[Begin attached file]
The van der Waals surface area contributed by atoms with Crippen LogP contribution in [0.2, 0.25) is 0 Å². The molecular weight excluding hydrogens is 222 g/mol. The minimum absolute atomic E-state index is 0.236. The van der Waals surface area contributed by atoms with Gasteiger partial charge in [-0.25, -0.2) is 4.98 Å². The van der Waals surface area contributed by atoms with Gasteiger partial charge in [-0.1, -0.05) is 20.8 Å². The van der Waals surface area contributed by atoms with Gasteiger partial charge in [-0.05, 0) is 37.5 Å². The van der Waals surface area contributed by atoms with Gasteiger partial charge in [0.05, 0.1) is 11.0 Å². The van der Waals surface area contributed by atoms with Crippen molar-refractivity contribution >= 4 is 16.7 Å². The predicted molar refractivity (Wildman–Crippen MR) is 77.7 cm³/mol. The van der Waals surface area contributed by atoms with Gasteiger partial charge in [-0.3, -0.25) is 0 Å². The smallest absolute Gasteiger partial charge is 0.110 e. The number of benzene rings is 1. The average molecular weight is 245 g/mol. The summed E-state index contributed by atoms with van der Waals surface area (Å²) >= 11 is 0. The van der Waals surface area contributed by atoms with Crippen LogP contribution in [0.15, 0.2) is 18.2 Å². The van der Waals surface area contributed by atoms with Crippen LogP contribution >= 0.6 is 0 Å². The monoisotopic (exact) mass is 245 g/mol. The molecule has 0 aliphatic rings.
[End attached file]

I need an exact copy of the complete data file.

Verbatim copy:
The van der Waals surface area contributed by atoms with Crippen LogP contribution in [0.2, 0.25) is 0 Å². The molecular weight excluding hydrogens is 222 g/mol. The minimum absolute atomic E-state index is 0.236. The van der Waals surface area contributed by atoms with Gasteiger partial charge in [-0.25, -0.2) is 4.98 Å². The van der Waals surface area contributed by atoms with Gasteiger partial charge in [-0.1, -0.05) is 20.8 Å². The van der Waals surface area contributed by atoms with Gasteiger partial charge in [-0.05, 0) is 37.5 Å². The van der Waals surface area contributed by atoms with Gasteiger partial charge in [0.05, 0.1) is 11.0 Å². The van der Waals surface area contributed by atoms with Crippen molar-refractivity contribution >= 4 is 16.7 Å². The predicted molar refractivity (Wildman–Crippen MR) is 77.7 cm³/mol. The van der Waals surface area contributed by atoms with Gasteiger partial charge in [-0.3, -0.25) is 0 Å². The smallest absolute Gasteiger partial charge is 0.110 e. The number of benzene rings is 1. The average molecular weight is 245 g/mol. The summed E-state index contributed by atoms with van der Waals surface area (Å²) >= 11 is 0. The van der Waals surface area contributed by atoms with Crippen LogP contribution in [0.15, 0.2) is 18.2 Å². The van der Waals surface area contributed by atoms with Crippen LogP contribution >= 0.6 is 0 Å². The monoisotopic (exact) mass is 245 g/mol. The molecule has 0 aliphatic rings.